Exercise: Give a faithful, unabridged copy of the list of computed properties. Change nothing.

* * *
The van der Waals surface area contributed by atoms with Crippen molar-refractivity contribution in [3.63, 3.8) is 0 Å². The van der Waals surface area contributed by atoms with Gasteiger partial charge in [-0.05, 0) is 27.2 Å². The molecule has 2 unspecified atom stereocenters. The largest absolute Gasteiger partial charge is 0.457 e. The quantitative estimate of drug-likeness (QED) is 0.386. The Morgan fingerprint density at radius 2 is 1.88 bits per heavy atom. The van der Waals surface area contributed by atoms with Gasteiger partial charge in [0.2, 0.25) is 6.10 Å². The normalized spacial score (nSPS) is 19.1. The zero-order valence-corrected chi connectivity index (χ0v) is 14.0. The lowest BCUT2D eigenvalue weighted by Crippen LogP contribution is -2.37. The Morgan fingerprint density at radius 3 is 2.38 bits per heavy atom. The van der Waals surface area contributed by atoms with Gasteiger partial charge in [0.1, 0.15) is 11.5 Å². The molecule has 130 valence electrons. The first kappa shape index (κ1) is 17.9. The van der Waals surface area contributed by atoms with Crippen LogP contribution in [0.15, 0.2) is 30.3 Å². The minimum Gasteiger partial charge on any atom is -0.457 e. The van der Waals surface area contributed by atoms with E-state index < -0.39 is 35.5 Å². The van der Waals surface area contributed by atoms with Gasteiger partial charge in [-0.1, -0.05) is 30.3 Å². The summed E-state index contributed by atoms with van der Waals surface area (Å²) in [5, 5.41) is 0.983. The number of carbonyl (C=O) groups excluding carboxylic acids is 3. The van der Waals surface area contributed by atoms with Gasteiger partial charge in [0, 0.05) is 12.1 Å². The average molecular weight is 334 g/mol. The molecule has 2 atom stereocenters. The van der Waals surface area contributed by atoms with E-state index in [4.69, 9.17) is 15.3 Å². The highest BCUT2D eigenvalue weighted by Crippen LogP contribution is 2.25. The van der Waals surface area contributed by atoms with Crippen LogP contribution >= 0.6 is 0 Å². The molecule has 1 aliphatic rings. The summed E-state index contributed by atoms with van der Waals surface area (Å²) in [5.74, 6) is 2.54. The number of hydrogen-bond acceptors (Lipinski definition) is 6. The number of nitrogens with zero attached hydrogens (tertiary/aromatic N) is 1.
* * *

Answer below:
The van der Waals surface area contributed by atoms with Crippen molar-refractivity contribution in [3.63, 3.8) is 0 Å². The van der Waals surface area contributed by atoms with Gasteiger partial charge in [-0.05, 0) is 27.2 Å². The molecule has 2 unspecified atom stereocenters. The largest absolute Gasteiger partial charge is 0.457 e. The quantitative estimate of drug-likeness (QED) is 0.386. The Morgan fingerprint density at radius 2 is 1.88 bits per heavy atom. The van der Waals surface area contributed by atoms with Gasteiger partial charge in [0.2, 0.25) is 6.10 Å². The normalized spacial score (nSPS) is 19.1. The zero-order valence-corrected chi connectivity index (χ0v) is 14.0. The lowest BCUT2D eigenvalue weighted by Crippen LogP contribution is -2.37. The Morgan fingerprint density at radius 3 is 2.38 bits per heavy atom. The van der Waals surface area contributed by atoms with Gasteiger partial charge in [0.1, 0.15) is 11.5 Å². The molecule has 130 valence electrons. The first kappa shape index (κ1) is 17.9. The van der Waals surface area contributed by atoms with Crippen LogP contribution in [0.15, 0.2) is 30.3 Å². The minimum Gasteiger partial charge on any atom is -0.457 e. The van der Waals surface area contributed by atoms with E-state index < -0.39 is 35.5 Å². The van der Waals surface area contributed by atoms with Gasteiger partial charge in [-0.1, -0.05) is 30.3 Å². The summed E-state index contributed by atoms with van der Waals surface area (Å²) in [5, 5.41) is 0.983. The number of carbonyl (C=O) groups excluding carboxylic acids is 3. The van der Waals surface area contributed by atoms with Gasteiger partial charge in [0, 0.05) is 12.1 Å². The average molecular weight is 334 g/mol. The molecule has 2 atom stereocenters. The van der Waals surface area contributed by atoms with E-state index in [4.69, 9.17) is 15.3 Å². The highest BCUT2D eigenvalue weighted by Crippen LogP contribution is 2.25. The van der Waals surface area contributed by atoms with Crippen LogP contribution >= 0.6 is 0 Å². The molecule has 1 aliphatic rings. The summed E-state index contributed by atoms with van der Waals surface area (Å²) in [5.74, 6) is 2.54. The number of hydrogen-bond acceptors (Lipinski definition) is 6. The number of nitrogens with zero attached hydrogens (tertiary/aromatic N) is 1.